The story of Dingy starts in June 2016 on a dark night in an outer suburb of Perth, Western Australia. It was the day that my partner, Craig, and I moved in with each other for the first time and we were running terribly late for a party at my sister’s house. We were finally on our way, but a few minutes into our journey we saw a dog dart across the road ahead of us from a block of cleared land and down towards a narrow street. Concerned, we quickly pulled into the street to meet it. The dog allowed us to approach it with a degree of scepticism and then rolled onto the ground to present her belly to us! She was a tan colour with a white face that exuded wisdom, and deep brown eyes that revealed both love and fear. She was very thin and had long overgrown nails, a thick tail, and a split in her left ear. It was clear that this dog was homeless, or horribly neglected. We would later find out that she was a Kelpie X of around 12 years age, and we would name her Dingy!
While Craig and I had a chat about what to do with Dingy, she took the initiative to leap into the driver’s seat of the car! With that decision made for us, we decided the best thing to do next was to take her to the nearest 24-hour vet emergency where she could be checked for a microchip and have a health assessment.
Dingy began to shake with fear as we entered the vet clinic. I whispered in her ear, “I promise nothing bad is going to happen to you,” and wiped away a tear as we left her to go to our party.
At the party we couldn’t stop talking about the dog we had just found, and showed everyone the pictures we had taken of her on our phones. We made jokes about adopting her and people told us we would be crazy to do that after only just moving in together.
The next morning Craig asked, “Can we get the dog?” and without hesitation I said “Yes!!”
The rental property’s lease would only allow my cat (no dogs). Luckily the lease was ending in three weeks. We called the vet emergency to check if Dingy had a microchip – and to our excitement, she didn’t! We asked if we could adopt her, but were told of we needed to wait for 7 days to allow an owner to come forward. This frustrated us because we were so afraid that her past owner would continue to subject her to the same neglect.
It was the longest 7 days of our lives! We called every day to check if she was still available for adoption. We desperately needed a new rental nearby that was dog-friendly.
At last, the 7 days were up and Dingy hadn’t been claimed – she was ready to be adopted… but we hadn’t found a new dog-friendly place to live yet! We wanted to have our new baby desperately, so we secretly kept her in the rental and snuck her out on walks to the nearby parks.
We were told by the vet that Dingy had arthritis, a harmless limpoma on her side and a bit of anxiety. They prepared us that she was an old girl, not in great shape, and that our time with her might not be long. This didn’t matter, because she was so happy with us and we knew we’d give her the best life we could provide.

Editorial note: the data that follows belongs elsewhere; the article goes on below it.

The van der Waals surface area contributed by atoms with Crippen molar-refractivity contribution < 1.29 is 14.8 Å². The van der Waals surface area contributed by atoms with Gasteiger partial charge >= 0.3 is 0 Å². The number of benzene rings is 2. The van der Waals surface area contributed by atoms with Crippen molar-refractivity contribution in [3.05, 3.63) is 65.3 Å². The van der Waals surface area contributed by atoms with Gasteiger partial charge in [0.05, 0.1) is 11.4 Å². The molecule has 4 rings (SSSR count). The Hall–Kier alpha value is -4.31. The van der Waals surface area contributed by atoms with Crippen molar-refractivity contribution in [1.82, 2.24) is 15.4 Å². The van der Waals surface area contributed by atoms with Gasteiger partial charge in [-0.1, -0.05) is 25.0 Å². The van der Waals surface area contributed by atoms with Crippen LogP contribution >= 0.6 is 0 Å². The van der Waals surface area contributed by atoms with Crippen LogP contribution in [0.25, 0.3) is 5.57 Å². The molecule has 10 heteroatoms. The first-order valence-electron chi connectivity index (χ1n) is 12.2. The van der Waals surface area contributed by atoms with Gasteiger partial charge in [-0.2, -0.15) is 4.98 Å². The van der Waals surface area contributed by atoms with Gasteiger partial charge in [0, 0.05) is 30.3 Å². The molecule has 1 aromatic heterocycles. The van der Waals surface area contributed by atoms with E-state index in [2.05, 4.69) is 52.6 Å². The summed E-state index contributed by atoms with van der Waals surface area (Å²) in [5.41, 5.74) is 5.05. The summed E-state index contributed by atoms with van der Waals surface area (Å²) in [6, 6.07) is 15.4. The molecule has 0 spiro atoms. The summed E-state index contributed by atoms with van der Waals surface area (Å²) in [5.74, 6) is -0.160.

Dingy lived with us for 6 months in Perth where she found great joy playing in the park across the road from our house each day. These first 6 months were tumultuous! She urinated on anything soft, to the point we thought she was incontinent… and even researched how to cut holes into human nappies for dogs! She would pace at night time, bark in the house, and we learnt that she was an independent, stubborn old lady who would jump into any body of water in sight (swamps, lakes, rivers, puddles, etc. – even if there was no towel in the car)!
After 6 months of Perth life, our little family moved to a small town in the northern part of Western Australia. The climate was warmer and much better on Dingy’s sore joints. There was a fortnightly vet visit service in our small town and even the mobile vet clinic got to learn who Dingy was very quickly. In our small town, it was isolating to deal with Dingy’s increasingly difficult behaviour (Canine Cognitive Dysfunction) at night time. She would get into a manic state and pace for days and nights on end! During one of these manic episodes, it was 2am and I literally Googled ‘how to stop old dog pacing at night’ and came across Hindy’s Caring for a Senior Dog webpage. This led me to the Facebook webpage and gave me hope to help Dingy (and my own sanity).
Hindy welcomed me to the Senior Dog Care Club and asked how she could help. I explained Dingy’s behaviour and medical history. Even though Dingy was on dementia medication, Hindy recommended another kind, which helped her dog Red, and also stopped Dingy’s manic episodes.
It is difficult to write the end of Dingy’s story because everything happened so quickly and we only said goodbye one week ago.
In short, Dingy had a small growth on her gums that grew very big, very quickly. At first, we just thought it was a harmless epulis like she had had surgically removed once before – But it wasn’t. She had a procedure to ‘de-bulk’ the growth on her gums and we were heartbreakingly told by the vets it was malignant bone cancer and had most likely spread all throughout her body. We were told we didn’t have long. Three weeks after her debulking surgery, Dingy severely struggled to drink and eat, but she was still a happy girl and enjoyed her outings. This made our decision painful and difficult, but we knew by the fact she wasn’t drinking or eating, we would have to make the tough decision for her.